You won’t have a long-time transportation engineer involved in the job of chain synchronizing a series of traffic signals (so that they all turn green together ..they all let side traffic enter – together, etc).

    nope.. these folks who do this work of mathematicians and computer guys – not folks who know what depth of road bed you need or the best kind of asphalt to use.

    VDOT is changing… and there are actually competing views of how transportation should function.

    I’m still a skeptic of Smart Growth but I wholeheartedly believe that localities should be responsible for access roads to properties and that the state level DOT should be in charge of arterials and connectors and that they should be ruthless in implementing access management to preserve the integrity of the interstates and the major US signed arterials – like US1, US 3, US 17, and US 29 (and others).

    people forget the “why” behind US signed roads; they were the original initial efforts at “interstate” type roads that allowed goods & services to become regional, even national markets.

    Your local SUBWAY sub store – as well as your Wendy’s, WalMart, Home Depot, etc… are the direct result of a nation-wide road system that allows major distribution centers to re-supply these stores within hours of their need for replacement inventory.

    Some of us still want to live in a “local” world – or think they do but most folks do expect to walk into any grocery that is open and buy milk whose age is measured in hours, days at most.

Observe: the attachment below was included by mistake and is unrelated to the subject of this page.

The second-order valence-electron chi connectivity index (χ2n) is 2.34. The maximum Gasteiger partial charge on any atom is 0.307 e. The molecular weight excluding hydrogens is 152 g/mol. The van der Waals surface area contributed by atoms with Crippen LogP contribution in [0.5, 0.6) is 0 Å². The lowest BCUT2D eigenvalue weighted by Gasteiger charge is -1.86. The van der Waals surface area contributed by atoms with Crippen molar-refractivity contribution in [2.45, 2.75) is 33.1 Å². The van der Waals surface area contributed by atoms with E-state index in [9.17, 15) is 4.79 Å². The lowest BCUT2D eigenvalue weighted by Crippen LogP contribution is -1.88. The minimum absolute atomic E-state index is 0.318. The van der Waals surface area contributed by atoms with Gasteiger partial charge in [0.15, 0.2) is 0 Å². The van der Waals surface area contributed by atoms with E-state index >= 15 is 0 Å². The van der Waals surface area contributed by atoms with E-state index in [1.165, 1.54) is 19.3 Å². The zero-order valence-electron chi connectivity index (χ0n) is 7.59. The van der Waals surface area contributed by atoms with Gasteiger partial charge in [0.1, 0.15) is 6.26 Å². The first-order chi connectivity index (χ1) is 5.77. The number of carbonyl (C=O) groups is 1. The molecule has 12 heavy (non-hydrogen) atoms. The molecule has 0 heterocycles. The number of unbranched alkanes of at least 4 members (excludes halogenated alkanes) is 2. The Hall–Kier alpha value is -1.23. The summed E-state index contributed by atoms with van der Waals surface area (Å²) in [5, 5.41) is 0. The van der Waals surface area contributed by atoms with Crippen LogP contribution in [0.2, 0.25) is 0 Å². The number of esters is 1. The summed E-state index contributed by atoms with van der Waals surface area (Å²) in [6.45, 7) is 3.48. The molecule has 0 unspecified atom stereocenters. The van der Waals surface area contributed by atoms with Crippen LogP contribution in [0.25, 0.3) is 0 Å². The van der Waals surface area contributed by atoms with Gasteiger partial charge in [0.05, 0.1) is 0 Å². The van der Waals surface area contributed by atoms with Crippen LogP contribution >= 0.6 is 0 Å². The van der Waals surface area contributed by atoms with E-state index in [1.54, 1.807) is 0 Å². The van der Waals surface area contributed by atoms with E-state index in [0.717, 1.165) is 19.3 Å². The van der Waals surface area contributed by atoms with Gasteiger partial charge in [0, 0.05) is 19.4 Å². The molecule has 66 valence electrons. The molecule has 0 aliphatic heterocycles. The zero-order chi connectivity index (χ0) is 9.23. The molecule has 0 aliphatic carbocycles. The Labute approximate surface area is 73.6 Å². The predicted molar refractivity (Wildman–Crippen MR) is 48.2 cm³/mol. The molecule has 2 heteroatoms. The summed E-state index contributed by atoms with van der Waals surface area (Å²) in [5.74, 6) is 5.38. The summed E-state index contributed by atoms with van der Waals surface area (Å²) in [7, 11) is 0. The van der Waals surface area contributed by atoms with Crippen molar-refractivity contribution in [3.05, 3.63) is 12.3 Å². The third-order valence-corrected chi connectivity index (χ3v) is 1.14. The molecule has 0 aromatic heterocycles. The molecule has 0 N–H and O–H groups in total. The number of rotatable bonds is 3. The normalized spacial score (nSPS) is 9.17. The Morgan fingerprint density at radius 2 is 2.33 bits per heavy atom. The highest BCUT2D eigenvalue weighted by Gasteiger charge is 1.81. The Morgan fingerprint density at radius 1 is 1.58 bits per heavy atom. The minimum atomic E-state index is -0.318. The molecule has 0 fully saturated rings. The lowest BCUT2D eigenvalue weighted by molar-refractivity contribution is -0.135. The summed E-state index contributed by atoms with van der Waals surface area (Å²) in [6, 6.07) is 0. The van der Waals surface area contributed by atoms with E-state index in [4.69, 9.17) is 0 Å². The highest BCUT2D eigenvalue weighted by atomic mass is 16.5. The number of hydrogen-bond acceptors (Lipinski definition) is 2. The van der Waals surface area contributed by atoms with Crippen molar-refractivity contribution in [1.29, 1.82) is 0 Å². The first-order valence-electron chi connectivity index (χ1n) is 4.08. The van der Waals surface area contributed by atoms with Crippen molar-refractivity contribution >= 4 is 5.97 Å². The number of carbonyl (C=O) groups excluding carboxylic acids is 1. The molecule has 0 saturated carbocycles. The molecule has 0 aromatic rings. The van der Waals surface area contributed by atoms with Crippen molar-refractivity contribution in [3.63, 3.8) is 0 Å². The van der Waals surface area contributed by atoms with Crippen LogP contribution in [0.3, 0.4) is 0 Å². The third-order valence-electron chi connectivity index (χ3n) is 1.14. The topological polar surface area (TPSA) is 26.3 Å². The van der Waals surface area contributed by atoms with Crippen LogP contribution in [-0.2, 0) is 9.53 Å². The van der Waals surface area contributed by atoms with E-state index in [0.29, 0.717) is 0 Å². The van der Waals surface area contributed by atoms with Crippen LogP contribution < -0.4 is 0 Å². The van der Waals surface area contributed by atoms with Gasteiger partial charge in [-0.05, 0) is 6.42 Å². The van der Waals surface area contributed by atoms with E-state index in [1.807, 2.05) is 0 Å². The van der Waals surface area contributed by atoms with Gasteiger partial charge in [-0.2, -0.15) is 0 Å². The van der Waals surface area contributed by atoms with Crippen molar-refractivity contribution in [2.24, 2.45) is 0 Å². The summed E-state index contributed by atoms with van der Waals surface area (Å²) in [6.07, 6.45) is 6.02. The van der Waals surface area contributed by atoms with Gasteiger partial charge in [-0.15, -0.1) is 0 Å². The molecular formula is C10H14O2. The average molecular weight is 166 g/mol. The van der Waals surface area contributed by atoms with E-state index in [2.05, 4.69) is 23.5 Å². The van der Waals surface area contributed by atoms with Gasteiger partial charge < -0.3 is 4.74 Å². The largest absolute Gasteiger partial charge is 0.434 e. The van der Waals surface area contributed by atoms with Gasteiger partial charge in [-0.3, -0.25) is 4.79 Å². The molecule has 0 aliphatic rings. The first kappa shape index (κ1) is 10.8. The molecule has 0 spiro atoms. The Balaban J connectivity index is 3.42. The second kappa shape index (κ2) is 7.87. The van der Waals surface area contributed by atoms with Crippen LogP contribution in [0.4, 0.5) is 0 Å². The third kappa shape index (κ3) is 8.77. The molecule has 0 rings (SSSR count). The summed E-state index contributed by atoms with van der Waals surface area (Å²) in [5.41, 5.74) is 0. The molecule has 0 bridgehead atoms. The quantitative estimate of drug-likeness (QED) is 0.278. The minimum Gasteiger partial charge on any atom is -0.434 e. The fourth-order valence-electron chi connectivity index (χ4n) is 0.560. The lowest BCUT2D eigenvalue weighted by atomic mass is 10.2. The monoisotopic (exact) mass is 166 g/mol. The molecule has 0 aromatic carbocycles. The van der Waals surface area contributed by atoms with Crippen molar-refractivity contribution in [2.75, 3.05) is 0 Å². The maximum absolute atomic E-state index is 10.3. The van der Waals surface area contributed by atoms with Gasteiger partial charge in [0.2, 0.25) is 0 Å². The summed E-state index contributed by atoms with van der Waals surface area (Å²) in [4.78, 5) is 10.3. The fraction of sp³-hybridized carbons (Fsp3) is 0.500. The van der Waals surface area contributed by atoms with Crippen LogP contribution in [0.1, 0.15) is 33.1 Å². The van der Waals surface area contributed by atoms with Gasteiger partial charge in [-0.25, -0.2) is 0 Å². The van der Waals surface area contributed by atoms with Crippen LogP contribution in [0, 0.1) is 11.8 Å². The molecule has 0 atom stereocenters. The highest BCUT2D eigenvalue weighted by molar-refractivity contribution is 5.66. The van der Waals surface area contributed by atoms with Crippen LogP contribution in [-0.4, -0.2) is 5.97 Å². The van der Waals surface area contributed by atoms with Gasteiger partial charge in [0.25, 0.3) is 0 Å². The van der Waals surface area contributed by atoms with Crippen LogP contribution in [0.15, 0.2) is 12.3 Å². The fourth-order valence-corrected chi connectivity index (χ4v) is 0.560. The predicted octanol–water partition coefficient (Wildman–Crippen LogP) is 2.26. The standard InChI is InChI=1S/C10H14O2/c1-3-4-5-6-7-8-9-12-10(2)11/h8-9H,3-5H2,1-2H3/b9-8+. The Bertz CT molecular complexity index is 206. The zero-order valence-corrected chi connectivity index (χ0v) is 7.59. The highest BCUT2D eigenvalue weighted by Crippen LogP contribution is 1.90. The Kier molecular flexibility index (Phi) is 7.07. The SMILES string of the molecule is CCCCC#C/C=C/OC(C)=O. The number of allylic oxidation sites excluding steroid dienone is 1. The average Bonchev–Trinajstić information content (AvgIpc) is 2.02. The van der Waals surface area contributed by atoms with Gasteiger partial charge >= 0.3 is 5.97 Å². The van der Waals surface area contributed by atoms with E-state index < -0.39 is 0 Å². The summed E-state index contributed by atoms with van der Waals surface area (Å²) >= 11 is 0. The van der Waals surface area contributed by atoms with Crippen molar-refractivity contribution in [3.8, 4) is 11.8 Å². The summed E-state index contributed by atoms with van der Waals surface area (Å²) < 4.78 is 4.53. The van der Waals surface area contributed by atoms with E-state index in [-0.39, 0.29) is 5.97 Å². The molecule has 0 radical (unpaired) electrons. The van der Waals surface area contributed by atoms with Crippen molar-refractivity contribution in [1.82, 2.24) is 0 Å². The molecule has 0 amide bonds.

when we order from Amazon – we expect it within a week or even days.

    when we buy something as mundane as a car battery – we expect it to be one or two months old from the factory.. not a year or two old.

    all of this comes from our state and national road system.

    “congestion” is what happens when everyone wants to go to work or come home at the same time… there is no “congestion” at 2am on most roads.. and trucking companies are well aware of that.

    Of all the reporting that goes on in Virginia about transportation, Jim Bacon is among the very few that know and understand and report the issue.

    we are very fortunate to have him dedicated as much as he is to the excellent job he doe do (remember that Jim, the next time we disagree on politics!)


    • “we expect it within a week or even days.
      when we buy something as mundane as a car battery – we expect it to be one or two months old from the factory.. not a year or two old.

      all of this comes from our state and national road system.”

      (as a side note..)
      and from available, affordable energy. try trucking fresh vegetables from California’s Imperial Valley to Boston in 72 hours via electric truck. the just-in-time concept fails miserably without energy.

      • I think the point is that our national road system is, in fact, commerce infrastructure.

        we do have trains and other forms of transport but trucks go where train’s don’t and one of the biggest differences between first world countries and 3rd world countries is the presence of lack of – a national road system that supports the size and speed of 18-wheelers.

        the other thing that folks forget – is that roads provide right-of-way for other things like electricity, water, sewer, gas, cable, telephone, etc.

        how would such a network of utilities work – in a private sector world?